When we talk about violent cities, I usually bring up Chicago. Sometimes, I’ll add in places like Baltimore. Both are famously violent cities, after all, so it makes sense to bring them up.
However, it seems someone else is the murder capital of the United States for 2020.
Homicides in the U.S. in 2020 increased nearly 30% over the previous year according to new FBI figures and St. Louis City is reportedly the U.S. city with the highest murder rate.
St. Louis City had 263 homicides in 2020 with a homicide rate of 87 per 100,000 people.
The murder rate hit a 50-year high for the city but fell short of its all-time record of total homicides of 267 in 1993. The city’s population has declined since 1993 so the homicide rate was higher in 2020.
It’s not just murders, nationwide violent crimes in 2020 went up by a more moderate 5.6% over the previous year. In St. Louis, the increase was less than the national average at 3.8%.
Dr. Richard Rosenfeld, a criminology professor at the University of Missouri- St. Louis, points out that while the homicide and violent crime rate are up, those crimes are rare. He stressed it is important to note the rate of other, more common crimes dropped.
The FBI data shows property crimes continued a nearly two-decade decline, falling 7.8% between 2019 and 2020. St. Louis saw a 6.3% drop in those types of crimes as well.
Dr. Roenfeld actually makes a perfectly valid point.
Few people deal with homicide in their lifetimes at all, but most will be the victim of some form of theft and those rates are declining, so that’s a very good thing.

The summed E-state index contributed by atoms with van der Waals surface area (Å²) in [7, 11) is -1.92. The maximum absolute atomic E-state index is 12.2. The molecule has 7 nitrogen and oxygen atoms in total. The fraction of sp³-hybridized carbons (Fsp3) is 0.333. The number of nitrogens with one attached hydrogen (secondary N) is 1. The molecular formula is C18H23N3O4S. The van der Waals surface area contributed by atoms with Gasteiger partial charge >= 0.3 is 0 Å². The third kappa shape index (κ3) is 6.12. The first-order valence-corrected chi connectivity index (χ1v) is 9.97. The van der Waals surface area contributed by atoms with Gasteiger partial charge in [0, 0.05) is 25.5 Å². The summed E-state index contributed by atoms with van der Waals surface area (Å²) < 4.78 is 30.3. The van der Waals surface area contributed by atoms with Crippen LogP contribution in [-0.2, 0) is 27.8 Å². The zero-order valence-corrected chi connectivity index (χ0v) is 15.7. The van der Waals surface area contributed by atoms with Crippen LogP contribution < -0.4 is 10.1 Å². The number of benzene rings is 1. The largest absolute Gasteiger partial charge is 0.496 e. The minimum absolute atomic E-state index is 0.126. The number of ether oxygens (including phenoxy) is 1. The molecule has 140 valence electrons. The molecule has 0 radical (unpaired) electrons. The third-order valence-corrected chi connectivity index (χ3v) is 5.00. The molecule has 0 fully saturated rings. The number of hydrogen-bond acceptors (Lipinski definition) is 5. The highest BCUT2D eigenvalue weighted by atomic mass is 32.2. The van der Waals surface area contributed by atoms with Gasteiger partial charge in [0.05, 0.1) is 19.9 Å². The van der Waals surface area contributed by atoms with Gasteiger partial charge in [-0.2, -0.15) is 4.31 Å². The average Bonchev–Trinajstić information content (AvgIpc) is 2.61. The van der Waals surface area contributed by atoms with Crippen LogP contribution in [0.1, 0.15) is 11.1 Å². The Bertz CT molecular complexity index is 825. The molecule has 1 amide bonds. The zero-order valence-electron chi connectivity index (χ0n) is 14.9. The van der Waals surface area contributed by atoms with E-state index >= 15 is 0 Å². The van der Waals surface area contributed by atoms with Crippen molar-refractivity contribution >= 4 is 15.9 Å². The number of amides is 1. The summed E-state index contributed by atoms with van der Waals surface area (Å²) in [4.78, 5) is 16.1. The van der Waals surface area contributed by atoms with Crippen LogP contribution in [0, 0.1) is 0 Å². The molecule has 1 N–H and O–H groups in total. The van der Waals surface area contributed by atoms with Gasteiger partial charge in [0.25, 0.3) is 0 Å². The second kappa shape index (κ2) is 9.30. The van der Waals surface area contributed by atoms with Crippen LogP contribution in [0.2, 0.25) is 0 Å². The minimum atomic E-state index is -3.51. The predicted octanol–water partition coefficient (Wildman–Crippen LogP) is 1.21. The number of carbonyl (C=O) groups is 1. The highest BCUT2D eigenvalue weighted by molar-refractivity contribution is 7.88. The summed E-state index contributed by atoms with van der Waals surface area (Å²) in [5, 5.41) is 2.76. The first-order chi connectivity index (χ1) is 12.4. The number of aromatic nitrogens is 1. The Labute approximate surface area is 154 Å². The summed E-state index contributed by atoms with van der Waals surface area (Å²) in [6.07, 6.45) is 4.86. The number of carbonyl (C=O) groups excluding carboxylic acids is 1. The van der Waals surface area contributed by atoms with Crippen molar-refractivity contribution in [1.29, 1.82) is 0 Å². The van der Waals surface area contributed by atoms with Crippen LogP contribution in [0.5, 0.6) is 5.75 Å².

Yet people don’t rest easy because they no longer need to be concerned if their lawnmower is going to get stolen. They get jumpy about things like murders and violent crime in general, and those rates are going up.
Some will likely use this to point out that due to preemption laws in Missouri, the city of St. Louis can’t really do anything about violent crime. That, of course, is a cop-out. After all, if the lack of local gun control were the problem, every city in Missouri would be damn near as bad as St. Louis. It’s not.
What happens is that you congregate a lot of people in a fairly small amount of space and they’re going to find excuses to clear out the competition for resources. I suspect it’s something bred into our evolution to some degree as a way to prevent resources from being stripped from an area too quickly or something, though I have absolutely zero evidence for that.
Regardless, stuff like this is an issue in larger urban areas, not rural parts of the state, which tells me there’s something about the cities that’s the issue.
It’s not the lack of gun control, it’s the cities themselves that appear to be the problem.
Besides, I’m sure next year it’ll be Chicago or Baltimore again and St. Louis will be down the list a notch or two, all without any changes in the laws.
Unfortunately, this blind focus on gun control means no one is interested in looking a little deeper so as to find out the truth of these things.